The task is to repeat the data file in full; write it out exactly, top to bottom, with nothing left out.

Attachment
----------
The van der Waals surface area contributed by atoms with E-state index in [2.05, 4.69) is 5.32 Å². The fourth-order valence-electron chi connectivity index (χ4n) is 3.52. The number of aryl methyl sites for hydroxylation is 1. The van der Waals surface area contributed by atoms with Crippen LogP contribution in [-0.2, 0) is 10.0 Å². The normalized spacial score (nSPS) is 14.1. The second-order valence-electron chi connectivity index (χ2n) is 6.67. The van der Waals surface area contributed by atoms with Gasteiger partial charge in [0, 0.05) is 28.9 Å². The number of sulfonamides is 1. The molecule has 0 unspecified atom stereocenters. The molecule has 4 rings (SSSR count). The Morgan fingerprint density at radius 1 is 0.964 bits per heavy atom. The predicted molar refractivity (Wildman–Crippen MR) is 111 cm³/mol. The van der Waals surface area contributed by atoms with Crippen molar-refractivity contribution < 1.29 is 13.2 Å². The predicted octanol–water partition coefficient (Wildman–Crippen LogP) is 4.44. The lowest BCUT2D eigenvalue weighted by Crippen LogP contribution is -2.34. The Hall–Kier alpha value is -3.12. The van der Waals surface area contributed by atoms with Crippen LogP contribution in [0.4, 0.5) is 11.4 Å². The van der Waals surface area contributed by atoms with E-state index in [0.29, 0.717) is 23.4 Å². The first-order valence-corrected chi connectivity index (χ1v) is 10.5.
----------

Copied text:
The van der Waals surface area contributed by atoms with E-state index in [2.05, 4.69) is 5.32 Å². The fourth-order valence-electron chi connectivity index (χ4n) is 3.52. The number of aryl methyl sites for hydroxylation is 1. The van der Waals surface area contributed by atoms with Crippen LogP contribution in [-0.2, 0) is 10.0 Å². The normalized spacial score (nSPS) is 14.1. The second-order valence-electron chi connectivity index (χ2n) is 6.67. The van der Waals surface area contributed by atoms with Gasteiger partial charge in [0, 0.05) is 28.9 Å². The number of sulfonamides is 1. The molecule has 0 unspecified atom stereocenters. The molecule has 4 rings (SSSR count). The Morgan fingerprint density at radius 1 is 0.964 bits per heavy atom. The predicted molar refractivity (Wildman–Crippen MR) is 111 cm³/mol. The van der Waals surface area contributed by atoms with Crippen molar-refractivity contribution < 1.29 is 13.2 Å². The predicted octanol–water partition coefficient (Wildman–Crippen LogP) is 4.44. The lowest BCUT2D eigenvalue weighted by Crippen LogP contribution is -2.34. The Hall–Kier alpha value is -3.12. The van der Waals surface area contributed by atoms with Crippen LogP contribution in [0.4, 0.5) is 11.4 Å². The van der Waals surface area contributed by atoms with E-state index in [0.29, 0.717) is 23.4 Å². The first-order valence-corrected chi connectivity index (χ1v) is 10.5.